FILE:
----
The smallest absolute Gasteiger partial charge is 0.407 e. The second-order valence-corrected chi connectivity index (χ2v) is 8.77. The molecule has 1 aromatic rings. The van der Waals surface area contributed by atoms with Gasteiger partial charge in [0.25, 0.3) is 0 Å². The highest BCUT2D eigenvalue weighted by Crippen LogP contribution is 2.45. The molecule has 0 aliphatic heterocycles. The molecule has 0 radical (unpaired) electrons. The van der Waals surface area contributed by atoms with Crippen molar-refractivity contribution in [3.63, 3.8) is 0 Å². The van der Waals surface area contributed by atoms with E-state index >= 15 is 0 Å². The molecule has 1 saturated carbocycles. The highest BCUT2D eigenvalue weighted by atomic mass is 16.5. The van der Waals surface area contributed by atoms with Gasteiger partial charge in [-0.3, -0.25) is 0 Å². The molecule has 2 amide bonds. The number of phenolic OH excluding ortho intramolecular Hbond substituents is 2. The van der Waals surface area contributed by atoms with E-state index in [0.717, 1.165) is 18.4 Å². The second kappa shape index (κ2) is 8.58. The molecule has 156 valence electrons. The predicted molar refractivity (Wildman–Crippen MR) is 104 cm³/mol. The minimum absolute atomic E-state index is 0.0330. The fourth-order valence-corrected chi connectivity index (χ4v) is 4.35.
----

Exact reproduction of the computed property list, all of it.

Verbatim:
The smallest absolute Gasteiger partial charge is 0.407 e. The second-order valence-corrected chi connectivity index (χ2v) is 8.77. The molecule has 1 aromatic rings. The van der Waals surface area contributed by atoms with Gasteiger partial charge in [0.25, 0.3) is 0 Å². The highest BCUT2D eigenvalue weighted by Crippen LogP contribution is 2.45. The molecule has 0 aliphatic heterocycles. The molecule has 0 radical (unpaired) electrons. The van der Waals surface area contributed by atoms with Crippen molar-refractivity contribution in [3.63, 3.8) is 0 Å². The van der Waals surface area contributed by atoms with E-state index >= 15 is 0 Å². The molecule has 1 saturated carbocycles. The highest BCUT2D eigenvalue weighted by atomic mass is 16.5. The van der Waals surface area contributed by atoms with Gasteiger partial charge in [-0.3, -0.25) is 0 Å². The molecule has 2 amide bonds. The number of phenolic OH excluding ortho intramolecular Hbond substituents is 2. The van der Waals surface area contributed by atoms with E-state index in [0.717, 1.165) is 18.4 Å². The second kappa shape index (κ2) is 8.58. The molecule has 156 valence electrons. The predicted molar refractivity (Wildman–Crippen MR) is 104 cm³/mol. The minimum absolute atomic E-state index is 0.0330. The fourth-order valence-corrected chi connectivity index (χ4v) is 4.35.